More than two hundred years before, twenty-five thousand people had disappeared from the city, almost the entire population, while many thousands had been away, sailing down the River Moth to join in the annual hunt for fish and freshwater squid. The fishermen, including the cityís ruler, had returned to find Ambergris deserted. To this day, no one knows what happened to those twenty-five thousand souls, but for any inhabitant of Ambergris, the rumor soon seeps through ó in the mottling of fungi on a window, in the dripping of green water, in the little red flags they use as their calling cards ó that the gray caps were responsible. Because, after all, we had slaughtered so many of them and driven the rest underground. Surely this was their revenge?
From the point of view of the SF&F reader, that is exactly the sort of material that is expected. City of Saints and Madmen dangles many, many unresolved questions in front of the genre reader, and we are the sort of people who want to know what really happened. Shriek wonít supply definitive answers, and it has to be admitted that the narration is highly unreliable. Neither of the major "authors" of the work is particularly sane, and one has spent an extended stay in the Voss Bender Memorial Mental Hospital. But a considerable amount of sickly green light is shed upon the doings of the gray caps nonetheless. They are down there, and they are up to things.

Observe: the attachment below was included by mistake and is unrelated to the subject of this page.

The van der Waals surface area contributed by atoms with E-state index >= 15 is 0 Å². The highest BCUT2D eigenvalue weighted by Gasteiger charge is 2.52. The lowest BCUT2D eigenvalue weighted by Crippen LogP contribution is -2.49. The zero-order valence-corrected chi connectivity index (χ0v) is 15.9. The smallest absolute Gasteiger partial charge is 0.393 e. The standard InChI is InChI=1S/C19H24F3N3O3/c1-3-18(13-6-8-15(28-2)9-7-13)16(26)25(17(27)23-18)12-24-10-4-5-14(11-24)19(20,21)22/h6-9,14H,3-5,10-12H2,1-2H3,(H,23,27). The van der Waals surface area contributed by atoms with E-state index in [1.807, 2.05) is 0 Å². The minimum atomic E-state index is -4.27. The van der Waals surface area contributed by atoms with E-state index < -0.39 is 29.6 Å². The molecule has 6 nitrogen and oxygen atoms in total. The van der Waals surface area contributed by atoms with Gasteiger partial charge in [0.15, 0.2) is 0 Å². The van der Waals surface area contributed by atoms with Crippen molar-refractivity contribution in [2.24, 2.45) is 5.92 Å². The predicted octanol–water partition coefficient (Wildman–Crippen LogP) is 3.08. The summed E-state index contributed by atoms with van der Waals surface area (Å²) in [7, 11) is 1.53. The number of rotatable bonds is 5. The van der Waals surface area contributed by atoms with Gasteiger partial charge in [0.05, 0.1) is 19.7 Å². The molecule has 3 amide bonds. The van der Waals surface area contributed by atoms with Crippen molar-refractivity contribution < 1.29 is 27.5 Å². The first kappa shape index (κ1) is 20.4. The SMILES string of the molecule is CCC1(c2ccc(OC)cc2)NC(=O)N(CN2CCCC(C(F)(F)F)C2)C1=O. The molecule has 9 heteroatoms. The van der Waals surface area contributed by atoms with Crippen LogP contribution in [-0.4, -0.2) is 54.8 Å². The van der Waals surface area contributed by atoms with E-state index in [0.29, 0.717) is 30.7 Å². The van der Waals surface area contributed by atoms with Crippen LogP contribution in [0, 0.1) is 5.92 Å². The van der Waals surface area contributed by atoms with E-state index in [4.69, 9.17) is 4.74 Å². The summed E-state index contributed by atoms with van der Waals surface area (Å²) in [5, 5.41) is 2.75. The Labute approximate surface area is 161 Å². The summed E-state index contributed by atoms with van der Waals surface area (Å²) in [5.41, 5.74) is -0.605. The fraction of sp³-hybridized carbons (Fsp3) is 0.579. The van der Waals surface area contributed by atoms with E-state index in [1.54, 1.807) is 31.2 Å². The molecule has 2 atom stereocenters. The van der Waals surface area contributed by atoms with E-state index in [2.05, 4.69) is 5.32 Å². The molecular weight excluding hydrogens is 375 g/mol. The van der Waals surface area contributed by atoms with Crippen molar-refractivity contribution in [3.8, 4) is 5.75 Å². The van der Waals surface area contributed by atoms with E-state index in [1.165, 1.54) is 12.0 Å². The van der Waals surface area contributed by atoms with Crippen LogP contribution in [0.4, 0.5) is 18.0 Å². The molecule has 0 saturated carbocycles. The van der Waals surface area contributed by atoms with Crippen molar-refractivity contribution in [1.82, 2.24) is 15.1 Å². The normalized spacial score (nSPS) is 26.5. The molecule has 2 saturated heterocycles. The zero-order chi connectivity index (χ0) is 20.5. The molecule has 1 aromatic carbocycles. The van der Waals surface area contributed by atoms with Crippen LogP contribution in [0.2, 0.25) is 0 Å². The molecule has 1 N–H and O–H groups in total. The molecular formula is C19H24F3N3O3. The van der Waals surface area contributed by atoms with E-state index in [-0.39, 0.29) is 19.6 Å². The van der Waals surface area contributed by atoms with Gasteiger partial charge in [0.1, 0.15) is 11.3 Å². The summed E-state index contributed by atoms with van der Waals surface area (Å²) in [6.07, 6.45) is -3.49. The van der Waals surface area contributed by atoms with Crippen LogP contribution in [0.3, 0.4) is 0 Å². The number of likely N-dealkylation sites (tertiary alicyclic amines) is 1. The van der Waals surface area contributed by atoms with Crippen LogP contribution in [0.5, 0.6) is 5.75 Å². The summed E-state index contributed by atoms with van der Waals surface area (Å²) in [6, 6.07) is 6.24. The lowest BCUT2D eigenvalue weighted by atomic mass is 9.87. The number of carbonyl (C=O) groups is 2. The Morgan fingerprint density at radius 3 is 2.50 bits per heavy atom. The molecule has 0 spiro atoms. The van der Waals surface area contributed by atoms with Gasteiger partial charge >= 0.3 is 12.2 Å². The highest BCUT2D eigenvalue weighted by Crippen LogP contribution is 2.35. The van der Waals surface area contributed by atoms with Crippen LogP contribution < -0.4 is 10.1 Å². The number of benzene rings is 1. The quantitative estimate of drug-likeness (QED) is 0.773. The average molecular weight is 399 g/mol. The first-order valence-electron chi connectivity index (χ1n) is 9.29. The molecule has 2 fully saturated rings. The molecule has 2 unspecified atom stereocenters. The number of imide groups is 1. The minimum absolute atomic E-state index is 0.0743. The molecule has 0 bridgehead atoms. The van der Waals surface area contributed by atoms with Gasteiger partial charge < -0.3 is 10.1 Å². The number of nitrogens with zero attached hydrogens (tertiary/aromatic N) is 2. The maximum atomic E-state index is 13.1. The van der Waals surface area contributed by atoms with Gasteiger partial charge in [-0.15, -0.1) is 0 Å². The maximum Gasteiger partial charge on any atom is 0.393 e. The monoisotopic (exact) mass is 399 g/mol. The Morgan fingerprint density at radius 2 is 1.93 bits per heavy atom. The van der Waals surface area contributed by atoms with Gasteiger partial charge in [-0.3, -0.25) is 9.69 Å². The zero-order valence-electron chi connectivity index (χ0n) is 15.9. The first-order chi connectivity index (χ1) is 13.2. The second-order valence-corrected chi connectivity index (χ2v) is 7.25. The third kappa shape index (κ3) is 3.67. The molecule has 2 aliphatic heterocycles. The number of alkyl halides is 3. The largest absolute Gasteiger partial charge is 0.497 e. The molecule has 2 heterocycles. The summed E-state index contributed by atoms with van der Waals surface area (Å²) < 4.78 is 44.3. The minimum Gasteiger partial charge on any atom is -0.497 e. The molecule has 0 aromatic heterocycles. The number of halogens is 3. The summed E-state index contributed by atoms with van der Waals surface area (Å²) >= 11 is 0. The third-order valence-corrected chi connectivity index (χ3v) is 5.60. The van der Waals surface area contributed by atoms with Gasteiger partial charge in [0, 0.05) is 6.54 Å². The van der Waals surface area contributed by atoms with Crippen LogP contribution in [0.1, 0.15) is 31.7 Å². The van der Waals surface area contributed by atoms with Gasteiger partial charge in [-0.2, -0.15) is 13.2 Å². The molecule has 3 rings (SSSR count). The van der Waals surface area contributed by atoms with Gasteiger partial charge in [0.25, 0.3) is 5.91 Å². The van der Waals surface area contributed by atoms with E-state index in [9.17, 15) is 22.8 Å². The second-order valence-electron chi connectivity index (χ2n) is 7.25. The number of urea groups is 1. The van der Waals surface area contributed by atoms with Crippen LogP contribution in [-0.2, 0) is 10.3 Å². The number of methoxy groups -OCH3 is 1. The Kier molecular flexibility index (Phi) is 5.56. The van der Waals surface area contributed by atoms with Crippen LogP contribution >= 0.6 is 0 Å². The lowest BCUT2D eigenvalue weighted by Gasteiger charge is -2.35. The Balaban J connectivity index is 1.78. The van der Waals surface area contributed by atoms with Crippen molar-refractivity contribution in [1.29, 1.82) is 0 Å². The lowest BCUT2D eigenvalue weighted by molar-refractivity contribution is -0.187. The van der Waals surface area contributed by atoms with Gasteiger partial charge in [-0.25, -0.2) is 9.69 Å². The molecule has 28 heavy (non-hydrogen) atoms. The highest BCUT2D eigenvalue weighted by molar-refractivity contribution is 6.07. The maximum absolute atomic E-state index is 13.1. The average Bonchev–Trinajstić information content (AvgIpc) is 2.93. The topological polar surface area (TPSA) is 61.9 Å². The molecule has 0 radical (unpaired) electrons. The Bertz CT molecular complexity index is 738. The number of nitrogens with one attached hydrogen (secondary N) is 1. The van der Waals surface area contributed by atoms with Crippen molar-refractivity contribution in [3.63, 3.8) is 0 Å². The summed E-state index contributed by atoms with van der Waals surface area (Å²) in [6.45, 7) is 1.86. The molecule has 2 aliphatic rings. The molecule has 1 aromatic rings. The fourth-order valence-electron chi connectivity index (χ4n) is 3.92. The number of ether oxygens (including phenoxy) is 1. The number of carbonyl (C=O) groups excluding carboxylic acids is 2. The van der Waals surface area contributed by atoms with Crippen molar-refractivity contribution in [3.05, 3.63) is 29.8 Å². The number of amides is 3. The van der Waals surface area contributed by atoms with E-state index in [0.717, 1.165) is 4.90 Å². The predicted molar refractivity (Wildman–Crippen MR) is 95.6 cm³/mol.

What is more, VanderMeer supplies us with some serious action. There is a war, and this being Ambergris it features terrifying gray cap fungal weaponry. If you are looking for SFnal material, here it is: